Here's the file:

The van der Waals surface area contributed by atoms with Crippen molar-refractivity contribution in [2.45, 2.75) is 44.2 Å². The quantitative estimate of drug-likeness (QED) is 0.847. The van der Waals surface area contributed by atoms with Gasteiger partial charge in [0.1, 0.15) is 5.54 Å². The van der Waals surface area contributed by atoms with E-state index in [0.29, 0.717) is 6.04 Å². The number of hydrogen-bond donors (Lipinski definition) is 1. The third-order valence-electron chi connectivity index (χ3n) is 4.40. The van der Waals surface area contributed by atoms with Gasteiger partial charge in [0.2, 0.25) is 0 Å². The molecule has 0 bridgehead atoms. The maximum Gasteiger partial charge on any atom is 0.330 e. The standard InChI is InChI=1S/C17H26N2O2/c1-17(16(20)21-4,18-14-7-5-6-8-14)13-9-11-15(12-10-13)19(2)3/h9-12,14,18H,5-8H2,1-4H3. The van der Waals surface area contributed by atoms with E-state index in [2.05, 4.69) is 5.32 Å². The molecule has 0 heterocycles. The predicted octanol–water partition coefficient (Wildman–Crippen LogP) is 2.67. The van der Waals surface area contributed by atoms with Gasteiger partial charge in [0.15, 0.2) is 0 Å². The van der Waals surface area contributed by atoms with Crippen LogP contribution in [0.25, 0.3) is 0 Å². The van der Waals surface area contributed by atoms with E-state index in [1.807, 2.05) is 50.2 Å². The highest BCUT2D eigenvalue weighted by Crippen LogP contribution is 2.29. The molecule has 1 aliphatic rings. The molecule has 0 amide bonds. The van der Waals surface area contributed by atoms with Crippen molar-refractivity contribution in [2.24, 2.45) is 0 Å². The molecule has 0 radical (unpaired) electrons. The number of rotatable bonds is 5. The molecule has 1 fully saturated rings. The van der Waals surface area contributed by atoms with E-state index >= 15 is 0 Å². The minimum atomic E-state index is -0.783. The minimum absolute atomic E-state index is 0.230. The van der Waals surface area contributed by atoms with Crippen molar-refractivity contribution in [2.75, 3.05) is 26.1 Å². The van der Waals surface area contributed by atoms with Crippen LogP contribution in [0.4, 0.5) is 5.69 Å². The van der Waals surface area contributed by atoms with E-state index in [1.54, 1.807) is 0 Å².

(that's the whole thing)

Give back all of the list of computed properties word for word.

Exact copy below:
The van der Waals surface area contributed by atoms with Crippen molar-refractivity contribution in [2.45, 2.75) is 44.2 Å². The quantitative estimate of drug-likeness (QED) is 0.847. The van der Waals surface area contributed by atoms with Gasteiger partial charge in [0.1, 0.15) is 5.54 Å². The van der Waals surface area contributed by atoms with E-state index in [0.29, 0.717) is 6.04 Å². The number of hydrogen-bond donors (Lipinski definition) is 1. The third-order valence-electron chi connectivity index (χ3n) is 4.40. The van der Waals surface area contributed by atoms with Gasteiger partial charge in [0.2, 0.25) is 0 Å². The molecule has 0 bridgehead atoms. The maximum Gasteiger partial charge on any atom is 0.330 e. The standard InChI is InChI=1S/C17H26N2O2/c1-17(16(20)21-4,18-14-7-5-6-8-14)13-9-11-15(12-10-13)19(2)3/h9-12,14,18H,5-8H2,1-4H3. The van der Waals surface area contributed by atoms with E-state index in [2.05, 4.69) is 5.32 Å². The molecule has 0 heterocycles. The predicted octanol–water partition coefficient (Wildman–Crippen LogP) is 2.67. The van der Waals surface area contributed by atoms with Gasteiger partial charge in [0.15, 0.2) is 0 Å². The van der Waals surface area contributed by atoms with Crippen LogP contribution in [0.25, 0.3) is 0 Å². The van der Waals surface area contributed by atoms with E-state index in [1.807, 2.05) is 50.2 Å². The highest BCUT2D eigenvalue weighted by Crippen LogP contribution is 2.29. The molecule has 1 aliphatic rings. The molecule has 0 amide bonds. The van der Waals surface area contributed by atoms with Crippen molar-refractivity contribution in [2.24, 2.45) is 0 Å². The molecule has 0 radical (unpaired) electrons. The number of rotatable bonds is 5. The molecule has 1 fully saturated rings. The van der Waals surface area contributed by atoms with E-state index >= 15 is 0 Å². The minimum atomic E-state index is -0.783. The minimum absolute atomic E-state index is 0.230. The van der Waals surface area contributed by atoms with Crippen molar-refractivity contribution in [2.75, 3.05) is 26.1 Å². The van der Waals surface area contributed by atoms with Crippen LogP contribution in [0.4, 0.5) is 5.69 Å². The van der Waals surface area contributed by atoms with E-state index in [1.54, 1.807) is 0 Å².